Skip to main content

Have you ever encountered some product you loved, such as a wine or coffee or cheese, just to forget its name later? Are you into something to the point of keeping a diary about it? Well, Appli can help you there.

There are many apps catering to enthusiasts of many things. From wine lovers to comic book collectors. These apps tend to follow the same UX patterns: An easy way to capture a review from the product, a list of past reviews, and an easy way to search your own database of reviews.

An example: Having some nice coffee and then taking pictures of it, giving it a star rating, writing your impressions about it.

In this brief tutorial, we are going to write one of those apps. Even though we are going to focus on coffee, you could adapt this app to any other kind of product. I just like coffee and want to convince more people to enjoy it, so here we are.

The good thing about designing your own apps is that you can make them suit your own taste and preferences. You don’t need to start with a perfect design. Just as your tastes change and develop over time, so can your app. This also applies to database design. We can start with a minimal set of keys and a single table and then add or remove keys as we learn more about how we want to use our app.

Instead of starting by creating the table, we can speed things up by using the Form Builder to create both the form and the new database at the same time.

The form builder is at the footer, it is an icon with a clipboard. Instead of picking one of the pre-made templates, select “Make Your Own”.

Let’s name the form “Review” and have the following keys:

  • Name
  • Location
  • Rating
  • Review
  • Recommended
  • Date

It will look like the screenshot below.

On the next step, let’s allow the form builder to create a new table named reviews.

For the purpose of this tutorial, let’s leave the style as it is.

We now have a form and a table ready to accept reviews. This is how the form looks:

A form created with the Form Builder looks magical, but it is the exact same kind of workflow you would have created manually. We’ll alter that form to better suit our needs by making the review element larger and multiline, and some other cosmetic alterations.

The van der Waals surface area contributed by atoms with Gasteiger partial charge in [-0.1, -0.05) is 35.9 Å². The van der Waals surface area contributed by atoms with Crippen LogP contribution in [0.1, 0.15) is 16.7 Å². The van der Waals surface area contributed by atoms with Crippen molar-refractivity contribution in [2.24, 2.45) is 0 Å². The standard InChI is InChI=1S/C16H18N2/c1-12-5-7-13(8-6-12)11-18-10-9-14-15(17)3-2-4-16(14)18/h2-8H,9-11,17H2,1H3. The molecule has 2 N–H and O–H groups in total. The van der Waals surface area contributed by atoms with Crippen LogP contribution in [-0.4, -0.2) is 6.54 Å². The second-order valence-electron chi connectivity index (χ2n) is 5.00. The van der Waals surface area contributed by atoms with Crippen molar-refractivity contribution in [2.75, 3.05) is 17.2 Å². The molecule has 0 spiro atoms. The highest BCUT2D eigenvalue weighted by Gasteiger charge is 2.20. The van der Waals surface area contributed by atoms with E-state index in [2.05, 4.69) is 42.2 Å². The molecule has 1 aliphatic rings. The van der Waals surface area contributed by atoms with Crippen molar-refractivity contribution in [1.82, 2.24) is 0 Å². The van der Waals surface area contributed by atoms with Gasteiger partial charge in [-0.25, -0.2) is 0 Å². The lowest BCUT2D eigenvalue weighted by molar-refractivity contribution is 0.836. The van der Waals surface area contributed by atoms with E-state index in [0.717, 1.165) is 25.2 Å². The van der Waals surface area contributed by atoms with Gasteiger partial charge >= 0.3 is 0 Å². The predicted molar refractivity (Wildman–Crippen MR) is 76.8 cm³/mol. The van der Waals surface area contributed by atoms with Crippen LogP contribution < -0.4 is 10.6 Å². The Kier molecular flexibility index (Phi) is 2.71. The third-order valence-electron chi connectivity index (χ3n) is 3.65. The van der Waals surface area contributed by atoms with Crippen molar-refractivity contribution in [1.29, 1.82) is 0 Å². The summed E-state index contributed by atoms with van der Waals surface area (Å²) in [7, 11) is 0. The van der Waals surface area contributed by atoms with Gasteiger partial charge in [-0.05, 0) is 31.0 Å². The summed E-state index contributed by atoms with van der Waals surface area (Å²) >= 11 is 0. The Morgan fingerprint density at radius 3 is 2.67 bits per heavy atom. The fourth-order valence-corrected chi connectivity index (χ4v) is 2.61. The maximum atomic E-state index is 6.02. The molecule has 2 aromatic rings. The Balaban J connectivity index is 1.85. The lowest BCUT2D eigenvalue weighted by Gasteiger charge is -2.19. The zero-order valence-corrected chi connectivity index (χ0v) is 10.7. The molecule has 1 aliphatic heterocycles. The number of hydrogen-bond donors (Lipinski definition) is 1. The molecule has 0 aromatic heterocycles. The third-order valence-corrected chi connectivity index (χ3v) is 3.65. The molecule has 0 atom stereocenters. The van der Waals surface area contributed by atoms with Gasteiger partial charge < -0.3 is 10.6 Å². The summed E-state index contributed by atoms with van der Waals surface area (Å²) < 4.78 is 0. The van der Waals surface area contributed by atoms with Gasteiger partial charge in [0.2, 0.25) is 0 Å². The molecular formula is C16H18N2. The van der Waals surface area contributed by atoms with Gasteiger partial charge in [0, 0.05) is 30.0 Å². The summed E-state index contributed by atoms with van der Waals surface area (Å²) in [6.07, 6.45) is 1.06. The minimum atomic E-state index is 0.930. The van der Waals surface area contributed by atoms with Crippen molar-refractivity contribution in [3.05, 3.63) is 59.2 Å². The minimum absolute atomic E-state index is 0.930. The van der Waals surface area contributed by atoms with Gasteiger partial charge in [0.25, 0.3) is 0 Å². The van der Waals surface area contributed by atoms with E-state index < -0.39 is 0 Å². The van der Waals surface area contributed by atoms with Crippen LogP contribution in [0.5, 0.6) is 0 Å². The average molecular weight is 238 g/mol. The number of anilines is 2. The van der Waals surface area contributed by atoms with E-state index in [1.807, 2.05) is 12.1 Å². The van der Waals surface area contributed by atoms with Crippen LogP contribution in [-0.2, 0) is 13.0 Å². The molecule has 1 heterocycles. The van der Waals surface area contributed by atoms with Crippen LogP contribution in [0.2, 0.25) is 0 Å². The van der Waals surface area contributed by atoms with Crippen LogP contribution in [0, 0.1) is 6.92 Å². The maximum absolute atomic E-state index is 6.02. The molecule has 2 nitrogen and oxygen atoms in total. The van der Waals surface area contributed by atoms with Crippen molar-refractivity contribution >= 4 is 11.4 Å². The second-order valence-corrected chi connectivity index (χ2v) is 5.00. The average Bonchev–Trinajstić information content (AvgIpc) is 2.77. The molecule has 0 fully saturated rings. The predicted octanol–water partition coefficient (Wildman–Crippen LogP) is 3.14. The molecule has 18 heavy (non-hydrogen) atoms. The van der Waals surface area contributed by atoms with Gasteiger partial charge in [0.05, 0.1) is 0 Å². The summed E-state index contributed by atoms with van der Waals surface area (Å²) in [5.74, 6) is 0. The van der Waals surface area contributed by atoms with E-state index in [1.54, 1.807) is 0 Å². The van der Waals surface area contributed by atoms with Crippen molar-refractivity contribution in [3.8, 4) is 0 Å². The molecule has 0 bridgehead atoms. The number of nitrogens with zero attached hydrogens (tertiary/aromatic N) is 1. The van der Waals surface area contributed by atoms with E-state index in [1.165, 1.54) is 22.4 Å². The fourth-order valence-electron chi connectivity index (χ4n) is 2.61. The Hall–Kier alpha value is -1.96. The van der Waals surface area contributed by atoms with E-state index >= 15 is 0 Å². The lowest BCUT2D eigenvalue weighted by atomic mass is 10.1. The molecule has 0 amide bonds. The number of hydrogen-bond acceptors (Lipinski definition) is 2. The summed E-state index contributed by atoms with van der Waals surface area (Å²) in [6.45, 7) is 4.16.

The next step is creating a record listing.

Create a new screen named “List”. In it we are:

* Adding a multiple-row layout and two text elements to it.
* configuring the layout to list records from reviews.
* Binding one of the text fields to the “name” key and the other to the “rating” key.

Once that is done, we add a button to add a new record and a search field element to help us look for records.

Need to add some low-code to the layout to be able to edit the selected record (which for all our purposes is the same as viewing it).

Low-code for the “add new” button

Low-code for the layout element


No-code for the search element input tab.

No-code for search element output tab

That covers our listing screen. There are many enhancements you could consider doing, such as adding a slider to filter by rating.

Back on our form screen, we need to add some low-code to the save button to return to the list screen after saving and a button to go back without making changes.

Changes to the save button low-code script

Low-code script for the new “Go Back” button

With that done, our minimal app is ready and we can go around collecting our reviews and having a good time.

Here is the finished version in case you just want to fiddle with a ready-made version you can simply import into Appli.

The same approach can be used to develop a review app for other kinds of products, from books to cheese. Whatever is your passion, you can do it. No one knows better than you what you want from a review and ratings app. Your bespoke solution will feel better than using other apps and your data is safe and private courtesy of our cloud.

Can’t wait to see which variations on this idea you’ll create. If you build your own, tell us all about it in our forum.